La Jolla traffic board approves parking directional sign project and Christmas Parade street closures

The Coastal Access and Parking Board's parking directional sign project would direct traffic to four garages in The Village.
The La Jolla Coastal Access and Parking Board’s parking directional sign project would direct traffic to four garages in The Village.

A parking directional sign pilot project spearheaded by the La Jolla Coastal Access and Parking Board won unanimous approval of the local Traffic & Transportation Board during its Feb. 17 meeting.

The project aims to guide motorists to parking spots at garages in The Village and help ease traffic congestion in the area.

The plan was approved in concept the week before by both the La Jolla Village Merchants Association and La Jolla Planned District Ordinance Committee.

The directional, or wayfinding, program would make use of money for short-term parking solutions as part of the La Jolla Coastal Access Parking Fund, which was established about 50 years ago through California Coastal Commission-required contributions by office space developers. About $121,000 is available for short-term parking solutions.

The plan includes two parts: signs posted throughout The Village directing pedestrians to area landmarks and beaches, and electronic signs directing drivers to paid parking garages and indicating the available spaces. The matter of pedestrian signs will be revisited once there is a contract for the parking signs.

CAPB is proposing one directional sign — likely on Prospect Street near Coast Boulevard — indicating how many parking spaces are in four area garages, plus signs fronting those garages showing how many spaces are available.

The garages are at 1298 Prospect St., 1200 Prospect, 888 Prospect and Wall Street at Herschel Avenue and contain nearly 900 parking spaces.

“Free parking is a problem in La Jolla,” said Jodi Rudick, Village Merchants Association executive director and a CAPB member, “but in actuality, we have thousands of parking spaces in our Village; much more than other coastal communities.”

As one-third of visitors to La Jolla are here for the first time, they are unaware of where to find parking garages with ample spaces, Rudick said. “Our goal is to create communication tools so first-timers here know where they can park and welcome them.”

The program could free up street parking for those “wanting to be in The Village for a short time,” Rudick said.

“If we can get the long-term parkers off the street and stop moving their cars every two hours, we will really change the way people are using our Village on-street parking,” Rudick said.

Creating parking awareness also will address traffic backups into La Jolla, Rudick added. “People are looking for spots and waiting, and that might back somebody up all the way back to ‘The Throat,’” she said, referring to the intersection of La Jolla Parkway, Torrey Pines Road and Hidden Valley Road.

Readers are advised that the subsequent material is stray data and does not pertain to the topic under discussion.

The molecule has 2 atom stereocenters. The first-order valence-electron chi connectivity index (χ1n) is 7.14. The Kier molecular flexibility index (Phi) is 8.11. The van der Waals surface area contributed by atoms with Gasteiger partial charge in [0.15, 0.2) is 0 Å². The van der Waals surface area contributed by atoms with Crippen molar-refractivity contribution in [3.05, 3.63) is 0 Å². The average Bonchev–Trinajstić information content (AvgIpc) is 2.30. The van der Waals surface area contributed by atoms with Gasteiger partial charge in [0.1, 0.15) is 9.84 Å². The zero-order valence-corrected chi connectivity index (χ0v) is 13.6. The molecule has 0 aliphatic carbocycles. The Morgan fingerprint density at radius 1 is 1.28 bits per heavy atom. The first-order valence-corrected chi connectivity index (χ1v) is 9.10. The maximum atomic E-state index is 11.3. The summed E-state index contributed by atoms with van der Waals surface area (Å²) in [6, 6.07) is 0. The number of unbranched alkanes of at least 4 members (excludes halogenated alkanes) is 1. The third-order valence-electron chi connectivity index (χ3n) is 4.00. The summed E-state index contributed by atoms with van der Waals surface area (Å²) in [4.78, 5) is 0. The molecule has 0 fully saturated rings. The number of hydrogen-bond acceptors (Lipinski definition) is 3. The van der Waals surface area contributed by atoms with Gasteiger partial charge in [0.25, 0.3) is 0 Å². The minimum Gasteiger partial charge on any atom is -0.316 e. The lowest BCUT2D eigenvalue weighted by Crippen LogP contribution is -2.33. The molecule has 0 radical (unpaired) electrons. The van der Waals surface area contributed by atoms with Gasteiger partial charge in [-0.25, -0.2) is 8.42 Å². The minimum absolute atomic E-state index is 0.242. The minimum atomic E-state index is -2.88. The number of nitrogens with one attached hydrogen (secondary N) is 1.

CAPB last month selected Texas-based FlashParking as its top choice to fabricate the signs and install the hardware and software. No contracts have been awarded yet.

The FlashParking proposal will cost about $60,000 for the first two years, Rudick said.

Traffic & Transportation Board member Brian Earley asked about the long-term maintenance costs. Marc Miller from FlashParking said there will be warranty programs offered beyond the initial two years that “run at 10 percent of the cost of the signs.”

Board member Natalie Aguirre said she hopes the program also will be marketed to restaurant and gym employees who use street parking. “It’s not just the tourists, it’s the local element that we need to look at.”

Rudick said she will next present the project at the La Jolla Community Planning Association meeting Thursday, March 4.

Other T&T news

Christmas Parade: The T&T Board unanimously approved a request for temporary street closures for the 64th annual La Jolla Christmas Parade & Holiday Festival, set for Sunday, Dec. 5.

Organizer Ann Kerr Bache said the event, themed “The Spirit of La Jolla” and honoring health care workers, firefighters and police officers, will begin at 11:30 a.m. with the Holiday Festival. The parade will start at 1:30 p.m.

The parade is scheduled to travel down Girard Avenue, turn left on Prospect Street and finish outside the La Jolla Recreation Center, as it did for years before the 2020 iteration, which was a “reverse parade” due to the COVID-19 pandemic, with spectators driving past stationary floats on Herschel Avenue.

Kerr Bache said she hopes the parade can return to its normal format, but she is planning for either scenario, depending on COVID conditions.

The Holiday Festival will be held along Wall Street outside the Athenaeum Music & Arts Library, where participants can visit with Santa Claus or take in holiday entertainment on a stage, Kerr Bache said.

Plans for the Dec. 5 La Jolla Christmas Parade & Holiday Festival will require street closures as indicated by the red B's.

Barricades closing portions of many streets in The Village will be placed in preparation for the parade. Kerr Bache needs the T&T Board’s approval as part of the permit application to San Diego’s Special Events & Filming Department.

Next meeting: The La Jolla Traffic & Transportation Board next meets at 4 p.m. Wednesday, March 17. To learn more, email